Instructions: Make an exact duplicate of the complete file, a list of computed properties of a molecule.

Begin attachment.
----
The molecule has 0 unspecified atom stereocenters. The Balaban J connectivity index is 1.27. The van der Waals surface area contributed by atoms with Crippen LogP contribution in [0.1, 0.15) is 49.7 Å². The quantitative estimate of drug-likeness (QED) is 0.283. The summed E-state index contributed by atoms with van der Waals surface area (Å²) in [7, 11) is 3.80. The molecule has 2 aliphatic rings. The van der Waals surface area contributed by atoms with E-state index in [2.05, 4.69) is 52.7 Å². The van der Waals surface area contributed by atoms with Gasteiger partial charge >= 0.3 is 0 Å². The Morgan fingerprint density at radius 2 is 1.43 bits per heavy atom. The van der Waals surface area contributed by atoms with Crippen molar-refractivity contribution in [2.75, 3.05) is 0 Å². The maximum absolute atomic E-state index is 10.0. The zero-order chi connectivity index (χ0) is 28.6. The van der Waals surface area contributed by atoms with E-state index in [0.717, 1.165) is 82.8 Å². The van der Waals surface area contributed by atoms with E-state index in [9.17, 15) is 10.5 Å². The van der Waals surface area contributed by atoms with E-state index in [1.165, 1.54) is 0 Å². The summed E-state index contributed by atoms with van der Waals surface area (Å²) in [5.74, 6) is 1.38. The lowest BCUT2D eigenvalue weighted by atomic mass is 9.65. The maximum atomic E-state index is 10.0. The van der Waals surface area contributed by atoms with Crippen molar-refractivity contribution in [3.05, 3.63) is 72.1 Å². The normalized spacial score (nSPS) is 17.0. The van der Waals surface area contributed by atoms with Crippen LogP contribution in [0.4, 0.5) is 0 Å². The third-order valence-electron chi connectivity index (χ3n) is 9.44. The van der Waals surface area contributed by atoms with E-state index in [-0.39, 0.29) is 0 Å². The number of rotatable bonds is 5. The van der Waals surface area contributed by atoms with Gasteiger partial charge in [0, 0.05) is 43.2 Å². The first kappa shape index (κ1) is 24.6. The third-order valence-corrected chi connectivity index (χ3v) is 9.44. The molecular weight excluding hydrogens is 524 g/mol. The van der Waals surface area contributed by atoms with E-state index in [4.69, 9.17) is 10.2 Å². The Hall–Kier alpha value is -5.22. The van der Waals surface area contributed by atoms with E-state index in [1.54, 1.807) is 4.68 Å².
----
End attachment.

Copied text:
The molecule has 0 unspecified atom stereocenters. The Balaban J connectivity index is 1.27. The van der Waals surface area contributed by atoms with Crippen LogP contribution in [0.1, 0.15) is 49.7 Å². The quantitative estimate of drug-likeness (QED) is 0.283. The summed E-state index contributed by atoms with van der Waals surface area (Å²) in [7, 11) is 3.80. The molecule has 2 aliphatic rings. The van der Waals surface area contributed by atoms with E-state index in [2.05, 4.69) is 52.7 Å². The van der Waals surface area contributed by atoms with Gasteiger partial charge >= 0.3 is 0 Å². The Morgan fingerprint density at radius 2 is 1.43 bits per heavy atom. The van der Waals surface area contributed by atoms with Crippen molar-refractivity contribution in [2.75, 3.05) is 0 Å². The maximum absolute atomic E-state index is 10.0. The zero-order chi connectivity index (χ0) is 28.6. The van der Waals surface area contributed by atoms with E-state index in [0.717, 1.165) is 82.8 Å². The van der Waals surface area contributed by atoms with E-state index in [9.17, 15) is 10.5 Å². The van der Waals surface area contributed by atoms with E-state index in [1.165, 1.54) is 0 Å². The summed E-state index contributed by atoms with van der Waals surface area (Å²) in [5.74, 6) is 1.38. The lowest BCUT2D eigenvalue weighted by atomic mass is 9.65. The maximum atomic E-state index is 10.0. The van der Waals surface area contributed by atoms with Crippen molar-refractivity contribution in [3.05, 3.63) is 72.1 Å². The normalized spacial score (nSPS) is 17.0. The van der Waals surface area contributed by atoms with Crippen LogP contribution in [0.4, 0.5) is 0 Å². The third-order valence-electron chi connectivity index (χ3n) is 9.44. The van der Waals surface area contributed by atoms with E-state index in [-0.39, 0.29) is 0 Å². The number of rotatable bonds is 5. The van der Waals surface area contributed by atoms with Gasteiger partial charge in [0, 0.05) is 43.2 Å². The first kappa shape index (κ1) is 24.6. The third-order valence-corrected chi connectivity index (χ3v) is 9.44. The molecular weight excluding hydrogens is 524 g/mol. The van der Waals surface area contributed by atoms with E-state index in [4.69, 9.17) is 10.2 Å². The Hall–Kier alpha value is -5.22. The van der Waals surface area contributed by atoms with E-state index in [1.54, 1.807) is 4.68 Å².